• Dave Says:

          I’m just not convinced this FB profile is really him, or representative of him. I wish there was positive confirmation

          • Pat Bertram Says:

            I googles his views of gun control, and apparently he only wants to keep guns out of the wrong hands. He himself does a lot of target shooting.

          • Dave Says:

            But he’s openly stated support for Assault Weapons bans, and doesn’t seem to be the Gun-toting 2nd Amendment champion this post would suggest

          • Pat Bertram Says:

            The comment seems more about his views on socialism, and I don’t know what those are (never cared enough about him to find out), so I don’t know if this reflects his opinion. If that profile is his, the comment could just as easily have come from his PR person, which is often the case with celebrities.

            A person could be against assault weapons in the hands of non-official personnel and stil be for the second amendment.

          • GiRRL_Earth Says:

            good point.

  10. Carol Says:

    While I don’t doubt Eastwood has a conflict of interest when it comes to gun control and violence with firearms, I have no sympathy with anyone’s argument that ‘bearing arms is a constitutional right’. It’s a right taken out of context and in recent generations taken to a ridiculous extreme. We have become a violent society out of control.

    As much as I regret the death of the killer’s mother, it boggles my mind why any parent would have multiple guns including a semi-automatic assault rifle — apparently all legal — in her household! Guns in the possession of anyone other than law enforcement officers and the military is simply asking for trouble. There is no safety in owning a gun “for personal protection”, not even against criminals who will always manage to obtain weapons illegally.

    I abhor violence whether it’s in video games, television, movies or books. Yes, it may reflect “real life”, but we don’t need to feed on it for entertainment, nor should it be available to poison vulnerable minds.

    The CT tragedy has prompted outcries born of frustration and fear, and maybe that’s not a bad thing.

  11. Carol Wuenschell Says:

    It takes more than just a desensitization to violence to produce people who are willing to kill other people. It takes also feeling that one has “permission” to do it – not just external permission, but internal permission. It takes us-versus-them or me-versus-the-world thinking. Us-versus-them dehumanizes some group of people who are seen as alien or other, evil, or bad, and therefore acceptable targets. That can be based on race, religion, even politics. Unfortunately I do hear a certain amount of such talk in this country. (A little like Mr. Eastwood’s reduction of the President of the United States to “the O” and characterizing him as someone who would single-handedly repeal the 2nd amendment – something that isn’t even possible).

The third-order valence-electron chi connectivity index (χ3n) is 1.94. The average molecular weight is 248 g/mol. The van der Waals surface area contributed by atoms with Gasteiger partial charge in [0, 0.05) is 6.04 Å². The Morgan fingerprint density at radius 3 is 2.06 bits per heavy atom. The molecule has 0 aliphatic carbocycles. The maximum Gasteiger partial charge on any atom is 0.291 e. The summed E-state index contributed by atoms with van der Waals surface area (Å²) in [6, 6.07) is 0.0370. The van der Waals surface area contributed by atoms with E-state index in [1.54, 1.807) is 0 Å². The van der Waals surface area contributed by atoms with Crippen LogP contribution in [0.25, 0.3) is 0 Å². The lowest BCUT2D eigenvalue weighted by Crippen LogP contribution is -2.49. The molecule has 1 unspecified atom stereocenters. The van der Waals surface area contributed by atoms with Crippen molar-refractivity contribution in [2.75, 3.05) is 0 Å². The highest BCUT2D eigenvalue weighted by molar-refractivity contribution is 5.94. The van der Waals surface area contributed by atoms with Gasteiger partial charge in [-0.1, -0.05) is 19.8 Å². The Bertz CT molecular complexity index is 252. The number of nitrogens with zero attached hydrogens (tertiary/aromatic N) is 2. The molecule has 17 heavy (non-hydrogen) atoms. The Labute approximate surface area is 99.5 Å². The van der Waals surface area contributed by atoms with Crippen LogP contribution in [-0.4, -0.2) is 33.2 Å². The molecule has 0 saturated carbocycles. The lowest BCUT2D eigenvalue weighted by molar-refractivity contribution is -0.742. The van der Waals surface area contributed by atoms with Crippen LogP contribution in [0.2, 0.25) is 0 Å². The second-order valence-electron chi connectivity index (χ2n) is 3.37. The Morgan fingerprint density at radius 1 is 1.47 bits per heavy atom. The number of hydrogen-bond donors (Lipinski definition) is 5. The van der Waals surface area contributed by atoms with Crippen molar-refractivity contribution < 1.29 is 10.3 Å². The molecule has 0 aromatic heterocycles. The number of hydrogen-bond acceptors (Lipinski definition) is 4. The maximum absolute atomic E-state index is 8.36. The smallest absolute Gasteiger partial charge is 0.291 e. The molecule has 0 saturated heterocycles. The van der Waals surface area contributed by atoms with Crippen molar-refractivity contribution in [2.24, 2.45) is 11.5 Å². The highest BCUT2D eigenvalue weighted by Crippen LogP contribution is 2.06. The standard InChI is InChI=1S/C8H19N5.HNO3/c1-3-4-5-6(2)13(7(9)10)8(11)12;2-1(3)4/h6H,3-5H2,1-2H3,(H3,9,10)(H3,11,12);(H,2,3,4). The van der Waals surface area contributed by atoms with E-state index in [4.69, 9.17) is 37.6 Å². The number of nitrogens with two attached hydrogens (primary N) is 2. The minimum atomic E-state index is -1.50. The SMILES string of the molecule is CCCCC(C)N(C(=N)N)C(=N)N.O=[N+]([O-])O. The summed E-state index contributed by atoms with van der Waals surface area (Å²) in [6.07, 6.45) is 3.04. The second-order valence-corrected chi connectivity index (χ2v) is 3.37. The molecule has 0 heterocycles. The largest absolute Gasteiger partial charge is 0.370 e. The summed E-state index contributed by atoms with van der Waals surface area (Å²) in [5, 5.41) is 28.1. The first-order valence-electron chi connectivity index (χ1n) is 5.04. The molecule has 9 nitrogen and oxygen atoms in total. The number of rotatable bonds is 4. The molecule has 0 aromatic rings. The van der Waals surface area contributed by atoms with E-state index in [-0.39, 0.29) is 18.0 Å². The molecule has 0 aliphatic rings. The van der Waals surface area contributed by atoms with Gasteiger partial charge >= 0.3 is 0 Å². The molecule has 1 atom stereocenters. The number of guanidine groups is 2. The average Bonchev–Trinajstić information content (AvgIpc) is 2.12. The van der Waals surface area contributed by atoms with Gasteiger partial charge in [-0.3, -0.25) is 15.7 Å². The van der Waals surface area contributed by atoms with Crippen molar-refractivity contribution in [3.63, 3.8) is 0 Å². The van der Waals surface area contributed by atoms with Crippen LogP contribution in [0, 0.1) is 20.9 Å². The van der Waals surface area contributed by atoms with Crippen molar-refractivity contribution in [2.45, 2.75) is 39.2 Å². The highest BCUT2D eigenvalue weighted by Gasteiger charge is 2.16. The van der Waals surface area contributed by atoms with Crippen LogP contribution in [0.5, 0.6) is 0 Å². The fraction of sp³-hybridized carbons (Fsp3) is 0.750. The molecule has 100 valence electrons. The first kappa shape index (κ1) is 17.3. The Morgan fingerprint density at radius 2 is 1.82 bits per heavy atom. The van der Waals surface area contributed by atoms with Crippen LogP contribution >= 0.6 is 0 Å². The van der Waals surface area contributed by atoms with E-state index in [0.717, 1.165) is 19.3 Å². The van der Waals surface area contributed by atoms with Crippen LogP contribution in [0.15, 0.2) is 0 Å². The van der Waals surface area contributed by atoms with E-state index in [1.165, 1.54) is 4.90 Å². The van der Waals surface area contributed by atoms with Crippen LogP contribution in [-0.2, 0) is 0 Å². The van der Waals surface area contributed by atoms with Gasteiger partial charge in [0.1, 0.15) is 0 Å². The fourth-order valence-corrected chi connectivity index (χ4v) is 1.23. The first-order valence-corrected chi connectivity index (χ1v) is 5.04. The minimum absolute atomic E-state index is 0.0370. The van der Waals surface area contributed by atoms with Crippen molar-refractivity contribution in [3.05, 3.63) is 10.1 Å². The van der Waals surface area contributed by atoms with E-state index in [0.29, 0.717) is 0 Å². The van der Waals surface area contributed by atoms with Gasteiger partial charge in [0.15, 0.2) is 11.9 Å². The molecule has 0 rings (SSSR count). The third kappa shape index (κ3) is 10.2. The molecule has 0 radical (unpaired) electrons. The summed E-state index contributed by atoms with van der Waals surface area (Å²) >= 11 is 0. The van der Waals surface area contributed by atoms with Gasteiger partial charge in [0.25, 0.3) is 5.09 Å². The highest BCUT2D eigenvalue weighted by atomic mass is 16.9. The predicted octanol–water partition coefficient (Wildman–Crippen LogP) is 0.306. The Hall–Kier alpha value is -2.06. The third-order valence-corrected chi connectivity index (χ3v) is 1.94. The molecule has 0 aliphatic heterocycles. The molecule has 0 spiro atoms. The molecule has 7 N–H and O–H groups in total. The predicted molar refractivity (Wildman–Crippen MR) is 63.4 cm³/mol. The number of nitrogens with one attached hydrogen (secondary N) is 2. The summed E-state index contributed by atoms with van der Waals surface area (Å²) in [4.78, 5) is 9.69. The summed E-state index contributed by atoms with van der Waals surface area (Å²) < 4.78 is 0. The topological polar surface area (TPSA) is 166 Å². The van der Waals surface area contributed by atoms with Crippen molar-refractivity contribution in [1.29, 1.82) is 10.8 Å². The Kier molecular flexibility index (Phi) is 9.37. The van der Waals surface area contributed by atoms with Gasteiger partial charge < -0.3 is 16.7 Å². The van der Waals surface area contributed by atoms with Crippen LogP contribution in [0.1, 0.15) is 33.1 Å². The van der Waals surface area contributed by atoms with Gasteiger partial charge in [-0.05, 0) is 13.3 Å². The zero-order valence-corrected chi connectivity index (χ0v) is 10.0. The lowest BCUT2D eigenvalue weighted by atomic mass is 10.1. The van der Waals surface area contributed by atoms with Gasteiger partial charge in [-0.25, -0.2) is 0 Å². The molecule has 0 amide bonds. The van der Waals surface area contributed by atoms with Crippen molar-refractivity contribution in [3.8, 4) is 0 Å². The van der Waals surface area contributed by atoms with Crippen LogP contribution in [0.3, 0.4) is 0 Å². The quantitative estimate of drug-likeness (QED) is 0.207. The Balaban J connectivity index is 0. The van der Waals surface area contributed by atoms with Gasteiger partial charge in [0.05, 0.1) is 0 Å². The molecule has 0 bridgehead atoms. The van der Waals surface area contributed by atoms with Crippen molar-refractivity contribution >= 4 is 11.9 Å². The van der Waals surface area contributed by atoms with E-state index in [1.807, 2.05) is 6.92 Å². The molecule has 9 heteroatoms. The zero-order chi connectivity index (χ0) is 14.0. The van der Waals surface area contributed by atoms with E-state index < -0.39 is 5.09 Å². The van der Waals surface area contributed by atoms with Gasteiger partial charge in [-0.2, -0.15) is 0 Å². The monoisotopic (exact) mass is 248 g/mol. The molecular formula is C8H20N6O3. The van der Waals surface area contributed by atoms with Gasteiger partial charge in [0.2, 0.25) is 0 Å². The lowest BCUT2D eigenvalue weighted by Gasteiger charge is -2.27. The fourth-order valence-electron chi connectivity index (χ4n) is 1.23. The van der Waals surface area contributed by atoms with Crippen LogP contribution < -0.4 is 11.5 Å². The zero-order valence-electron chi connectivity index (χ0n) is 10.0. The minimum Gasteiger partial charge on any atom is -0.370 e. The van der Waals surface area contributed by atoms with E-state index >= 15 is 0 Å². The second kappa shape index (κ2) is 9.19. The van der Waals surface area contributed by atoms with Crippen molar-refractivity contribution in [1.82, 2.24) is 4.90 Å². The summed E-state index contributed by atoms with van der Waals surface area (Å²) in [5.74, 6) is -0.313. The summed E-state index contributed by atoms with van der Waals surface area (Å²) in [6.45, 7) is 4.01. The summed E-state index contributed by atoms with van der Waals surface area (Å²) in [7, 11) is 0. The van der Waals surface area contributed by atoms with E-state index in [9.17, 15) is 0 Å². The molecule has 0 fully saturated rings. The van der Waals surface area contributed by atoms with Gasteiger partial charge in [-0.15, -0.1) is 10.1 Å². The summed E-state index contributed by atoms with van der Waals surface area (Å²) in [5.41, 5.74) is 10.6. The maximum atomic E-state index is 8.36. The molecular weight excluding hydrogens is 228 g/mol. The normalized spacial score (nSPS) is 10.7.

According to the reports from people who knew Adam Lanza, he didn’t play first-person shooter games. He played strategy games, and he played them with other kids online, not in isolation. I saw one reference to the possibility that he had Asperger’s syndrome – the high-functioning end of the autism spectrum. It’s characterized by difficulty relating to other people. Certainly there was ample evidence that he was not “normal”, though apparently no evidence of violence. He would probably have passed a background check, but apparently was too impatient to wait for one. We don’t know his motivation. The fact that he was carrying his brother’s ID – a brother with whom he used to be “close” and from whom he may have become “estranged” – is a possible clue. It’s plausible that he shot his mother because she tried to prevent him from taking the guns, but we will never know. The point is that violent video games are not likely contributors to this particular tragedy. A more likely dangerous influence was growing up in a home with guns and with a mother who was a gun enthusiast. Guns were normal. Guns were there. He knew where to get them when he took it into his head to do this unthinkable thing. This tragedy could most easily have been prevented by denying access to the weapons. If we want to avoid a similar incident in the future, that is what we have to do.